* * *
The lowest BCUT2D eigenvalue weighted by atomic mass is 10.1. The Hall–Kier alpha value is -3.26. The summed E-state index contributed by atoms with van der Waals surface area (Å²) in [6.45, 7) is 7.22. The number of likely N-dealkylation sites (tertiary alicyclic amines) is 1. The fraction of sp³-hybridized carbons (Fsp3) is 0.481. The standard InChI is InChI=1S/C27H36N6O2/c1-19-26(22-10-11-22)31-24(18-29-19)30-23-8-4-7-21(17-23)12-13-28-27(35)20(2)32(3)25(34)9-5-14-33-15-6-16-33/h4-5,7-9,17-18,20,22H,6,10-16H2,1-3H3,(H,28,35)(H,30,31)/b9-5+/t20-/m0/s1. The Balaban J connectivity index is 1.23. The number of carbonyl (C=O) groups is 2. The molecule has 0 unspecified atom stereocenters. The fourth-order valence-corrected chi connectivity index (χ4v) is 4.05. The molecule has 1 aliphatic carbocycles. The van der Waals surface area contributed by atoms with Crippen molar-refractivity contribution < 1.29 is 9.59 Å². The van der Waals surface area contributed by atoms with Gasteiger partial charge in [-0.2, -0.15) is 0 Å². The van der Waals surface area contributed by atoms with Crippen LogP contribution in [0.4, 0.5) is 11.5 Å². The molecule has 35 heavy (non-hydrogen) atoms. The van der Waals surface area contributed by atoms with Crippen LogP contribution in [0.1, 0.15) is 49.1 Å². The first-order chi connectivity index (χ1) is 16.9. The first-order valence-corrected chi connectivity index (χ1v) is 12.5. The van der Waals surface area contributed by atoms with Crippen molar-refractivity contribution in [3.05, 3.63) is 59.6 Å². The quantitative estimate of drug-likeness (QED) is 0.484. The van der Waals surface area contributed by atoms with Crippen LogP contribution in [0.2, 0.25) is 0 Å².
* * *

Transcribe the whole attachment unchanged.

The lowest BCUT2D eigenvalue weighted by atomic mass is 10.1. The Hall–Kier alpha value is -3.26. The summed E-state index contributed by atoms with van der Waals surface area (Å²) in [6.45, 7) is 7.22. The number of likely N-dealkylation sites (tertiary alicyclic amines) is 1. The fraction of sp³-hybridized carbons (Fsp3) is 0.481. The standard InChI is InChI=1S/C27H36N6O2/c1-19-26(22-10-11-22)31-24(18-29-19)30-23-8-4-7-21(17-23)12-13-28-27(35)20(2)32(3)25(34)9-5-14-33-15-6-16-33/h4-5,7-9,17-18,20,22H,6,10-16H2,1-3H3,(H,28,35)(H,30,31)/b9-5+/t20-/m0/s1. The Balaban J connectivity index is 1.23. The number of carbonyl (C=O) groups is 2. The molecule has 0 unspecified atom stereocenters. The fourth-order valence-corrected chi connectivity index (χ4v) is 4.05. The molecule has 1 aliphatic carbocycles. The van der Waals surface area contributed by atoms with Crippen molar-refractivity contribution < 1.29 is 9.59 Å². The van der Waals surface area contributed by atoms with Gasteiger partial charge in [-0.2, -0.15) is 0 Å². The van der Waals surface area contributed by atoms with Crippen LogP contribution in [0.4, 0.5) is 11.5 Å². The molecule has 35 heavy (non-hydrogen) atoms. The van der Waals surface area contributed by atoms with Crippen LogP contribution in [0.1, 0.15) is 49.1 Å². The first-order chi connectivity index (χ1) is 16.9. The first-order valence-corrected chi connectivity index (χ1v) is 12.5. The van der Waals surface area contributed by atoms with Crippen molar-refractivity contribution in [3.05, 3.63) is 59.6 Å². The quantitative estimate of drug-likeness (QED) is 0.484. The van der Waals surface area contributed by atoms with Crippen LogP contribution in [0.2, 0.25) is 0 Å².